Pollak Theatre

Acceptable in all references.

Pozycki Hall

Acceptable on first reference. Formal use: Steven J. and Elaine Pozycki Hall.

Rechnitz Hall

Acceptable on first reference. Formal use: Joan and Robert Rechnitz Hall.

Redwood Hall

Acceptable in all references.

Rotary Ice House Gallery

Use the full name on first reference. “The gallery” is acceptable on subsequent references provided it won’t be confused with other galleries on campus.

So Sweet A Cat Field

Use the full name on first reference. Use of “the field” is acceptable on subsequent references.

Spruce Hall

Acceptable in all references.

Stafford Center

Acceptable on first reference. Student Center is also acceptable on first reference. Formal use: Rebecca Stafford Student Center.

Steadman Natatorium

Acceptable on first reference. Formal use: Richard E. Steadman Natatorium.

the Underpass

Acceptable in all references.

Virginia A. Cory Community Garden

Use the full name on first reference. Use of “the community garden” or “the garden” is acceptable on subsequent references.

Willow Hall

Acceptable in all references.

Woods Theatre

Acceptable on first reference. Formal use: Lauren K. Woods Theatre.

University Bluffs Apartments or University Bluffs

Both are acceptable on first reference.

capitalization

Avoid capitalization of generic terms (e.g., master’s degree, bachelor’s degree).

departments, offices, committees, the Board of Trustees

The formal names of departments, offices, programs, committees, and institutions are capitalized; informal names and incomplete designations are not.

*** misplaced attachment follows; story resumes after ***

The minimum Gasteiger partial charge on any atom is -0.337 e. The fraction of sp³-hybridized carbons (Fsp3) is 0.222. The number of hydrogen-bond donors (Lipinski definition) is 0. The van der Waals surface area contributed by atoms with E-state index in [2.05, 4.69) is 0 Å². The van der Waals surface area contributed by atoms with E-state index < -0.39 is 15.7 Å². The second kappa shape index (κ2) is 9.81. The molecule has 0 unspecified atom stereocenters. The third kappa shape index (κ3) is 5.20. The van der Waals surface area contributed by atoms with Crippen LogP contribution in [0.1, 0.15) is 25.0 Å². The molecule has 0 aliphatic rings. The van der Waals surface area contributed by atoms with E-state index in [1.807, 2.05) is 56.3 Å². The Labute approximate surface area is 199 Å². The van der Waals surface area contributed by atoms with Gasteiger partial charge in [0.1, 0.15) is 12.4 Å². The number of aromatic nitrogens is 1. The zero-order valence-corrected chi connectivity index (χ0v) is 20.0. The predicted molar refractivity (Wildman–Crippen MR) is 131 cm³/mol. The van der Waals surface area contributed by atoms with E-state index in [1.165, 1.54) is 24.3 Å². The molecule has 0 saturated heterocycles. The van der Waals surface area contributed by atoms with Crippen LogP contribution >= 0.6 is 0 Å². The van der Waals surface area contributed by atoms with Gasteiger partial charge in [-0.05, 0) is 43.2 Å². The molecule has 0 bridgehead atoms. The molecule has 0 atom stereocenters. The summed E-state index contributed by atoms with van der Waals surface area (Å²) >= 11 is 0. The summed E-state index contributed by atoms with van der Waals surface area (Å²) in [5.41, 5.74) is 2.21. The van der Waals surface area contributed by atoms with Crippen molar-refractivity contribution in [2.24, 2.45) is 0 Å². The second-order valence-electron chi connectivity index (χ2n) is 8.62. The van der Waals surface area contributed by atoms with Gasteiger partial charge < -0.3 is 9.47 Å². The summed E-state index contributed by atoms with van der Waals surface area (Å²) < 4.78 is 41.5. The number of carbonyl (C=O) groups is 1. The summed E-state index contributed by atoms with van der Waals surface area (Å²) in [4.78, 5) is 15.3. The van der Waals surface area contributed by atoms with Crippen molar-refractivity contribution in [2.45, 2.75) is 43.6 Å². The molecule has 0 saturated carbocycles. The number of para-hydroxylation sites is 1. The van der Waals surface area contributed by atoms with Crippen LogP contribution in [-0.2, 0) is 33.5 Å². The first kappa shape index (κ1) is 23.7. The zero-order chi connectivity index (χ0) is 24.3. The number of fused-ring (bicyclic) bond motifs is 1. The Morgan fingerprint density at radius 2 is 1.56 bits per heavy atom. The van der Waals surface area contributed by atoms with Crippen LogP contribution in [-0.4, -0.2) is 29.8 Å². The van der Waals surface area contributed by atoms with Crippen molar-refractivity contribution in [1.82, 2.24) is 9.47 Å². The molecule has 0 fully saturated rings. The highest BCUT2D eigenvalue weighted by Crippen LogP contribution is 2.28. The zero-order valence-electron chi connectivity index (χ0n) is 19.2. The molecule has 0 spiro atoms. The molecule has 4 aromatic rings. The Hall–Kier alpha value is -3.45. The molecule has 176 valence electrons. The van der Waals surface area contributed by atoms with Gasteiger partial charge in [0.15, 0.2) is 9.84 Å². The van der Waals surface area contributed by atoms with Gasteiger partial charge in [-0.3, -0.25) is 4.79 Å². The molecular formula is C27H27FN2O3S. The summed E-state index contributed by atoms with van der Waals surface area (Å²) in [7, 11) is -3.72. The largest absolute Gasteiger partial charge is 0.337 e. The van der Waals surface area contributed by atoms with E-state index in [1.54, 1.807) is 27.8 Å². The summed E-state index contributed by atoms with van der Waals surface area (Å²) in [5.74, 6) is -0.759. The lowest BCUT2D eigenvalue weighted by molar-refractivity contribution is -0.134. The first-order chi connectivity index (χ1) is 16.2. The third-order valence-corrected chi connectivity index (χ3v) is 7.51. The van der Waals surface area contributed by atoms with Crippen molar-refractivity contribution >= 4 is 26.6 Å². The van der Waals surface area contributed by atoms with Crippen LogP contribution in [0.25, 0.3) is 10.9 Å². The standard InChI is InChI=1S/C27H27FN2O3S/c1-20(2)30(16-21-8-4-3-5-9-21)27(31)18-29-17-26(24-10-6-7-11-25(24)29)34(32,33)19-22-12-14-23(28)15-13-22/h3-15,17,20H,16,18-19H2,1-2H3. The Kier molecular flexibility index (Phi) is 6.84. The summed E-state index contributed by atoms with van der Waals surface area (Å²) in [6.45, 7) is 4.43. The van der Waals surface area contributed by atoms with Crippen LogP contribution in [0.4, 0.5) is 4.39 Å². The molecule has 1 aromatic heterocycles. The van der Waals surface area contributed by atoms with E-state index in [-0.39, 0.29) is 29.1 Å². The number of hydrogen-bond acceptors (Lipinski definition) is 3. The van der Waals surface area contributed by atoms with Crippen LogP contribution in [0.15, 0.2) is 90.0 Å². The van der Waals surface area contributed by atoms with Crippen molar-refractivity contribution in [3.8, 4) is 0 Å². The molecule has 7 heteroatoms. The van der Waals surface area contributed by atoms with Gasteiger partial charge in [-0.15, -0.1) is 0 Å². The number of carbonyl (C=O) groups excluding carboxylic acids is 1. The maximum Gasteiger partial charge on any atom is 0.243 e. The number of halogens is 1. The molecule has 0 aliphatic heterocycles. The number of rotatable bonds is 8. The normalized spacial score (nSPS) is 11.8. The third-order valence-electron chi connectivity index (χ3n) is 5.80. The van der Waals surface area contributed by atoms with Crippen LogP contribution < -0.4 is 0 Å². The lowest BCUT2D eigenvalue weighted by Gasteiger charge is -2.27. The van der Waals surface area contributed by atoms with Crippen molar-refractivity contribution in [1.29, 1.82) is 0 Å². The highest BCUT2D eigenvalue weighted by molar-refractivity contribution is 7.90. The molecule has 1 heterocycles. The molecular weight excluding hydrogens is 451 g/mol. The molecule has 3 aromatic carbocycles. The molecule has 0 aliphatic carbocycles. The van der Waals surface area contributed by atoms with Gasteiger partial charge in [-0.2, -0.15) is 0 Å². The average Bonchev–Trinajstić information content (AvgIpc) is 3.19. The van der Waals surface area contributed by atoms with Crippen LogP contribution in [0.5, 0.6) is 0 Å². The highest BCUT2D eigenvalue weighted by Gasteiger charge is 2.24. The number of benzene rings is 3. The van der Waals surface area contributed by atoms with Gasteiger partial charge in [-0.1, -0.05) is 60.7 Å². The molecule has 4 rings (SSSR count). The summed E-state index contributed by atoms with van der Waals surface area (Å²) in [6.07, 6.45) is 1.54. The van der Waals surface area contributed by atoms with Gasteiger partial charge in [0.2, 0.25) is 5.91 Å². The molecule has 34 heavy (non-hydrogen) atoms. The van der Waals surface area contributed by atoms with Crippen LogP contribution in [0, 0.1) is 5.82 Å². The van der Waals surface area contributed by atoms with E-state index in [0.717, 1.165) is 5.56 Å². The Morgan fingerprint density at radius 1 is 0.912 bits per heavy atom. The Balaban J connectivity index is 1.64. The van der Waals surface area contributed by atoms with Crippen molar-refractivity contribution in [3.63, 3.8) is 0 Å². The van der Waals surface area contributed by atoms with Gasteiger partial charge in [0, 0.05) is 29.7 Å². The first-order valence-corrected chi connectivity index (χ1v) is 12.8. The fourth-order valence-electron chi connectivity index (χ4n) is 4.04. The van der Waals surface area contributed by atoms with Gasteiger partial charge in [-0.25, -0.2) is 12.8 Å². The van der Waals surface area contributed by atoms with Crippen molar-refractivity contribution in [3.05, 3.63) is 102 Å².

Examples:

Department of Computer Science; the computer science department; the department

Student Tactical Action Committee (STAC); the committee

Office of Marketing and Communications; the marketing and communications office; the office

The Monmouth University Board of Trustees; the trustees; the board

events

The formal names of special events are capitalized.

Examples:
Opening Convocation; Senior Exhibition; Graduate Information Session; International Festival; Commencement.

people

Avoid over-capitalization of titles. In running text, a title is capitalized when it immediately precedes a person’s name (becoming, in effect, part of the name). The title is not capitalized when it follows a name.

Examples:
President Patrick F. Leahy;
Patrick F. Leahy, president of Monmouth University;
the president

Vice President for Enrollment Management Robert D. Mc Caig
Robert D. Mc Caig, vice president for enrollment management

Dean of the School of Science Steven M. Bachrach;
Steven M. Bachrach, dean of the School of Science
the dean of the School of Science;
the dean

Professor of English Kristin Bluemel;
Kristin Bluemel, professor of English;
the professor

Richard Guilfoyle, professor emeritus of mathematics

Exceptions: A title may be capitalized when it appears on the line following the name (for example, on a letter, poster, or invitation or in running lists).

places